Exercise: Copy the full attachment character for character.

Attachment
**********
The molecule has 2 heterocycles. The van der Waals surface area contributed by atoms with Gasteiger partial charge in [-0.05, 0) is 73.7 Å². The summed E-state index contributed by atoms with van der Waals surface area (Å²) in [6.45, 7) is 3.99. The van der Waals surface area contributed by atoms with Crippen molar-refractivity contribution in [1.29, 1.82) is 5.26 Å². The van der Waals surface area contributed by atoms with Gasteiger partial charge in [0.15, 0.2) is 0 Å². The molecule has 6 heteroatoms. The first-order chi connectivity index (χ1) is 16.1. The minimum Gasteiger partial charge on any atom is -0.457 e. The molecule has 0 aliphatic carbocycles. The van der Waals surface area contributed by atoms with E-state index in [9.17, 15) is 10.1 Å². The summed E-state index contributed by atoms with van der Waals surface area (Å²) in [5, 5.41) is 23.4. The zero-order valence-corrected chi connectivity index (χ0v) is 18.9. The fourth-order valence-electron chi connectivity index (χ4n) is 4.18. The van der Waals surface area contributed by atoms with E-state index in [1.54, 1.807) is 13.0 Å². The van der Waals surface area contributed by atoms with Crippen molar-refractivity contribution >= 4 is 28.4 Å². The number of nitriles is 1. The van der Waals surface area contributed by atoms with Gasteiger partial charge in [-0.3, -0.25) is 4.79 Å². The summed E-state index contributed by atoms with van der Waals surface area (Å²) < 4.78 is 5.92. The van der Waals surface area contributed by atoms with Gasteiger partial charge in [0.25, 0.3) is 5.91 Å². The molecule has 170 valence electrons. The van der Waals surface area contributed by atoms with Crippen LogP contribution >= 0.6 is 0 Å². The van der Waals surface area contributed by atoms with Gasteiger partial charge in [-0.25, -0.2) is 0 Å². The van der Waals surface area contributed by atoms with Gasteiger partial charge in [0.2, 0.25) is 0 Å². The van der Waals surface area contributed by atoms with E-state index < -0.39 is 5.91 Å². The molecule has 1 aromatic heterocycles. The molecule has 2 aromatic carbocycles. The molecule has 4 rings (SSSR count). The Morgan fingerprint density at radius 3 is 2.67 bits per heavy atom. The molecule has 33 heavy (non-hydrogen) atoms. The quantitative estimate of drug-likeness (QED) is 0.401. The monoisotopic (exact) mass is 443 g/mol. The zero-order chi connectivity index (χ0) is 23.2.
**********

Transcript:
The molecule has 2 heterocycles. The van der Waals surface area contributed by atoms with Gasteiger partial charge in [-0.05, 0) is 73.7 Å². The summed E-state index contributed by atoms with van der Waals surface area (Å²) in [6.45, 7) is 3.99. The van der Waals surface area contributed by atoms with Crippen molar-refractivity contribution in [1.29, 1.82) is 5.26 Å². The van der Waals surface area contributed by atoms with Gasteiger partial charge in [0.15, 0.2) is 0 Å². The molecule has 6 heteroatoms. The first-order chi connectivity index (χ1) is 16.1. The minimum Gasteiger partial charge on any atom is -0.457 e. The molecule has 0 aliphatic carbocycles. The van der Waals surface area contributed by atoms with E-state index in [9.17, 15) is 10.1 Å². The summed E-state index contributed by atoms with van der Waals surface area (Å²) in [5, 5.41) is 23.4. The zero-order valence-corrected chi connectivity index (χ0v) is 18.9. The fourth-order valence-electron chi connectivity index (χ4n) is 4.18. The van der Waals surface area contributed by atoms with E-state index in [1.54, 1.807) is 13.0 Å². The van der Waals surface area contributed by atoms with Crippen molar-refractivity contribution >= 4 is 28.4 Å². The number of nitriles is 1. The van der Waals surface area contributed by atoms with Gasteiger partial charge in [-0.3, -0.25) is 4.79 Å². The summed E-state index contributed by atoms with van der Waals surface area (Å²) < 4.78 is 5.92. The van der Waals surface area contributed by atoms with Gasteiger partial charge in [0.25, 0.3) is 5.91 Å². The molecule has 170 valence electrons. The van der Waals surface area contributed by atoms with Crippen LogP contribution >= 0.6 is 0 Å². The van der Waals surface area contributed by atoms with Gasteiger partial charge in [-0.25, -0.2) is 0 Å². The van der Waals surface area contributed by atoms with Gasteiger partial charge in [0.2, 0.25) is 0 Å². The van der Waals surface area contributed by atoms with E-state index < -0.39 is 5.91 Å². The molecule has 1 aromatic heterocycles. The molecule has 2 aromatic carbocycles. The molecule has 4 rings (SSSR count). The Morgan fingerprint density at radius 3 is 2.67 bits per heavy atom. The molecule has 33 heavy (non-hydrogen) atoms. The quantitative estimate of drug-likeness (QED) is 0.401. The monoisotopic (exact) mass is 443 g/mol. The zero-order chi connectivity index (χ0) is 23.2.